|Action in the sky = Politics on the ground.|
Frontispiece to Meteorologia Philosophico-Politica.
It was either sunny and warm or cold and rainy on Election Day last week, depending on your political perspective.
Climate change was in the air in the aftermath of the election, though no one seemed to know whether it was man-made or a natural phenomenon. Politicos and the Commentariat have moistened fingers in the air and still no one knows which way the wind is really blowing. About the only thing everyone can agree upon is that a high-pressure system is stuck over Washington with no relief in sight.
In these troubled times, our obvious need is for a guide to politics based upon the weather, right? But where to find one?
Hop in my Time Machine, zip into the future, take a look at the lissome Eloi, recoil from the troglodyte Morlocks, and gnash gears as we tear into reverse, wave to Washington D.C. 2010, and wind up in Ausburg, Bavaria 1698.
Say hello to Meteorologia Philosophico-Politica, a remarkable, delightfully bizarre, unique, and fantastical natural science emblem book by Francisco Reinzer (1661-1708), a Jesuit priest and professor of philosophy, rhetoric, and theology, who took the science out of poli-sci by tying it to atmospheric conditions, astrology, and Western Hermetic tradition.
Within, he posits that political wisdom can be derived from meteorological phenomena and that appropriate political policy and behavior can be revealed by them, the weather as oujia board, sort of like predicting political action by examining the entrails of a TV meteorologist. (Watch out, Willard Scott). Reinzer liberally references his Jesuit brothers of the prior generation, Fathers Athanasius Kircher (d. 1680) and Gaspar Schott (d. 1666) and their works throughout, including Mundus Subterraneus (1664), Ars Magna Lucis et Umbrae (1665), Physica Curiosa (1662), etc.
Scoff if you will but the results of last week's election were foreseen by Reinzer long ago.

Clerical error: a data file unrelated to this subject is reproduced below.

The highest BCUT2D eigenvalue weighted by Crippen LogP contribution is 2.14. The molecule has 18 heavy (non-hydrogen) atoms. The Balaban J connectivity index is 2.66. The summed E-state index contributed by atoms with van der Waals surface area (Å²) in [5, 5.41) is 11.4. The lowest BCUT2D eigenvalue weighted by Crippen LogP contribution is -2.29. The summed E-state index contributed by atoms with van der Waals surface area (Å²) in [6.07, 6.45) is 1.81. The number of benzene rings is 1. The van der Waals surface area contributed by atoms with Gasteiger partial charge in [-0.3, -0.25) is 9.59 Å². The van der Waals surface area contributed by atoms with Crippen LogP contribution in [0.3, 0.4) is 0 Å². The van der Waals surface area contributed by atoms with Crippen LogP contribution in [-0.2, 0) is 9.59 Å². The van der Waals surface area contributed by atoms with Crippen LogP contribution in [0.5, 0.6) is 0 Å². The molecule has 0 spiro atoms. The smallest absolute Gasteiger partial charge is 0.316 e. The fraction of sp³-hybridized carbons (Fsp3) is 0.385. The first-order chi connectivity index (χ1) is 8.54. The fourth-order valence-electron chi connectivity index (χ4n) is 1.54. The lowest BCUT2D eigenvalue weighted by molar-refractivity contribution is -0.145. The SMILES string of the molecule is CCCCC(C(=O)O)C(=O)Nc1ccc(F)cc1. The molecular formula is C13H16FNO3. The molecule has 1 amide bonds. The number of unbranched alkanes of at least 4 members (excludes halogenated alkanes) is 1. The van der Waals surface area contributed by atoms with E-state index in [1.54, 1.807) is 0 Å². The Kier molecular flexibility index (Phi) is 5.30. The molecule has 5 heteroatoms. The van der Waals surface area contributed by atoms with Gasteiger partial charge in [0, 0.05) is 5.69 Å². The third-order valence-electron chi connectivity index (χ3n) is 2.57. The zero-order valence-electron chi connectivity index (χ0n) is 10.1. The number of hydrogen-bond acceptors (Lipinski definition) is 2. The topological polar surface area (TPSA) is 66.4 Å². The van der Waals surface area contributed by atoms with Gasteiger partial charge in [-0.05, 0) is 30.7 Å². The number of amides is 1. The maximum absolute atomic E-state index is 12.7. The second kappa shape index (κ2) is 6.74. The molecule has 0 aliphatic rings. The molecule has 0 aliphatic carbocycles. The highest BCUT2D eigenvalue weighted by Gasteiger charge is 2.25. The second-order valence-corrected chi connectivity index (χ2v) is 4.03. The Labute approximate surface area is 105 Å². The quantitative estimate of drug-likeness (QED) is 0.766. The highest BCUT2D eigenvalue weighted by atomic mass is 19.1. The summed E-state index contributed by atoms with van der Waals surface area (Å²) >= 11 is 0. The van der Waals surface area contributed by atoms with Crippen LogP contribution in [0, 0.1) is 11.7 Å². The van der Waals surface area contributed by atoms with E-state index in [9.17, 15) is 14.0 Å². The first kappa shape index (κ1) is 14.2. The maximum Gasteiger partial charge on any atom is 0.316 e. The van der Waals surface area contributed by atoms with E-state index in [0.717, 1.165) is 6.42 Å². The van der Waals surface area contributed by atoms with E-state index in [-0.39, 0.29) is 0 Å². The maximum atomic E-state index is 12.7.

|Dawn on the Potomac, Nov. 2, 2010. |
Citing the writings of Julius Caesar, Cicero, and Pliiny, amongst other ancient politician-scribes, Reinzer proffers advice, like Machiavelli to Lorenzo de'Medici, to his patron, Joseph I, eldest son of Holy Roman Emperor Leopold I, and King of the Romans/Emperor-designate, on political action within the context of, well, just about everything in the atmosphere and on the ground as it was then understood.
Divided into twelve Dissertations of eighty-three questions and answers with marvelous copperplate engravings to illustrate each, Reinzer (1661-1708) covers, with typical Jesuit thoroughness, every aspect of the atmosphere and its manifestations. Among the associated subjects discussed and illustrated are mining, metal working, diving for corals, fossils, ice and freezing landscapes, volcanos, pharmacy and hot springs. What those things have to do with politics is a mystery to me. And unless you’ve had a classical education it will be all prehistoric Greek to you, too.
It’s written in Latin.
|7PM EDT, Nov. 2, 2010, Washington D.C.|
But for the sake of this discussion, let’s say, for instance, that a vote is up in the legislature to pass a major, landmark health care bill. All of a sudden, a tornado rips down the Mall right up to the Capitol building. Coincidence? Not to Reinzer! Hunker down, wait for it to blow over, then vote your health care bill; no one can think straight when the House is carried away. Best to wait until the tornado stops and the home of Congress finally rests atop the Wicked Witch of the East. Welcome to Oz.